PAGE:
: Figure 1 shows a
classic lightning protection example. An incoming telecommunications
line, often part of a larger 50 pair cable, is connected to a lightning
protector and then continues on to a PBX (p
A PBX is a telephone switching system that is located on a customer
premises rather than in the telephone central office. The customer
equipment could be something as simple as a modem or answering machine,
but the use of coupled bonding conductors (to be discussed later in
this article) is usually confined to larger telephone equipment, at
least in the past.
The protector works by shunting lightning induced currents (short red arrows in Figure 1) on the
telecom line to ground, hopefully protecting the telephone equipment.
For the purposes of this discussion I will assume the protector is
ideal, that is, the protector is a short circuit with no voltage drop
across it after it fires and diverts current to the grounding conductor.
Both the protector and the PBX are grounded, but sometimes these grounding
conductors, especially that of the protector, can be long. I have seen telephone
lightning protector installations where the grounding conductor was 30
meters long! The inductive (Ldi/dt) voltage drop across the long
grounding conductor appears as a voltage ("V" in Figure 1) across
the dielectric barrier in the telephone interface circuitry. Often this
barrier takes the form of a small transformer. If the Ldi/dt drop
across the ground conductor of the protector has a positive polarity at the
protector, then it will appear with a positive polarity
at the telephone system dielectric barrier as shown in Figure 1.
If the Ldi/dt voltage drop across the long ground conductor is high
enough, a few thousands of volts is possible, the dielectric barrier in
the telephone system may break down. When this happens, it usually results in destroying
the telephone line interface.
One way of reducing the stress on the telephone interface is to add a
coupled bonding conductor. This technique was patented at AT&T Bell
Labs in the early 1970's and widely used since then. Figure 2 shows the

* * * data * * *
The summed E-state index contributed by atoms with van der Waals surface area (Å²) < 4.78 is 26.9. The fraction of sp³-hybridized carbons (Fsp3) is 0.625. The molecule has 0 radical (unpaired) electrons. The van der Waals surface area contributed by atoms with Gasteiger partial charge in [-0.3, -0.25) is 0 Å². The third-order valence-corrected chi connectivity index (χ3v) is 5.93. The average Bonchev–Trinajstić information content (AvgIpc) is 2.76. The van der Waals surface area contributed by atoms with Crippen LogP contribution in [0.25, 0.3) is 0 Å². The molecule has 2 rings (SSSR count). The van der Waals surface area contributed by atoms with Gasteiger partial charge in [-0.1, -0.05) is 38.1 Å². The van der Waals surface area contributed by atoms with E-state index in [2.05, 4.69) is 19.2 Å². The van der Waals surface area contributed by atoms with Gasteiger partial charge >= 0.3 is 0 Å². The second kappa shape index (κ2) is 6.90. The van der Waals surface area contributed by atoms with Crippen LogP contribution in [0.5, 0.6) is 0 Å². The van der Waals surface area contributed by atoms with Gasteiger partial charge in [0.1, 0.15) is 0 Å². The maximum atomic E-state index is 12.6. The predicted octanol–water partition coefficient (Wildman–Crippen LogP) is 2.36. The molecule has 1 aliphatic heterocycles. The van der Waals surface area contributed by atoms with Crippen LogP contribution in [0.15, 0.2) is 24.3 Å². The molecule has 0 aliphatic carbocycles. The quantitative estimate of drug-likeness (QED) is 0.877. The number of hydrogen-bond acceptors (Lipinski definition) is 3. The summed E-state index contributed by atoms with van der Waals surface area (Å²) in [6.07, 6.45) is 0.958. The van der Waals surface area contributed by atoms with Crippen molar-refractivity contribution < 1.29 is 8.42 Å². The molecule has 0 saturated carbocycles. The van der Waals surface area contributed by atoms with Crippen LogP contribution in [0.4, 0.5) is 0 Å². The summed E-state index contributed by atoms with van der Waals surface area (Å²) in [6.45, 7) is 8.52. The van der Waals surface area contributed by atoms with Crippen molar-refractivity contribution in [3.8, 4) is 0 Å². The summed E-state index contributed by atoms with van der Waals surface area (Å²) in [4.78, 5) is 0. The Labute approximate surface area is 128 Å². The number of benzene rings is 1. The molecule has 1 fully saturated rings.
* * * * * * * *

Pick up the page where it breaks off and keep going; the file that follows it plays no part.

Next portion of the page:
added coupled bonding conductor.
Figure 2. Lightning Protection Example with Coupled Bonding Conductor Added
The coupled bonding conductor is connected between the ground terminal
of the protector and chassis of the telephone system which has its own
grounding conductor, usually connected to building steel. In the
telephone world, the coupled bonding conductor is usually a 10 AWG wire
that is fastened to the outside of the telephone cable along its
length. Sometimes unused pairs in the cable are used instead of an
The addition of the coupled bonding
conductor accomplishes two things. First, the Ldi/dt drop across the
protector ground conductor will drive a current down the coupled
bonding conductor to the telephone system chassis and though its
grounding conductor to building ground. This will result in voltage
drop across the telephone equipment grounding conductor, raising the
chassis with respect to ground momentarily. Thus the voltage difference
between across the dielectric barrier in the telephone interface is
reduced. But this is small compared to the second effect.
As the lightning induced current flows on the coupled bonding conductor, it
generates an Ldi/dt drop as well. If the protector polarity is positive
with respect to ground, then the drop along the coupled bonding
conductor will be positive to negative from the protector to the
equipment chassis as indicated in Figure 2. This induces an Mdi/dt voltage
source of the same polarity into the
telephone conductors, where M is the mutual inductance
between the coupled bonding conductor and the telephone wires. Note that as far as the dielectric barrier in the
telephone system is concerned, the induced Mdi/dt source bucks the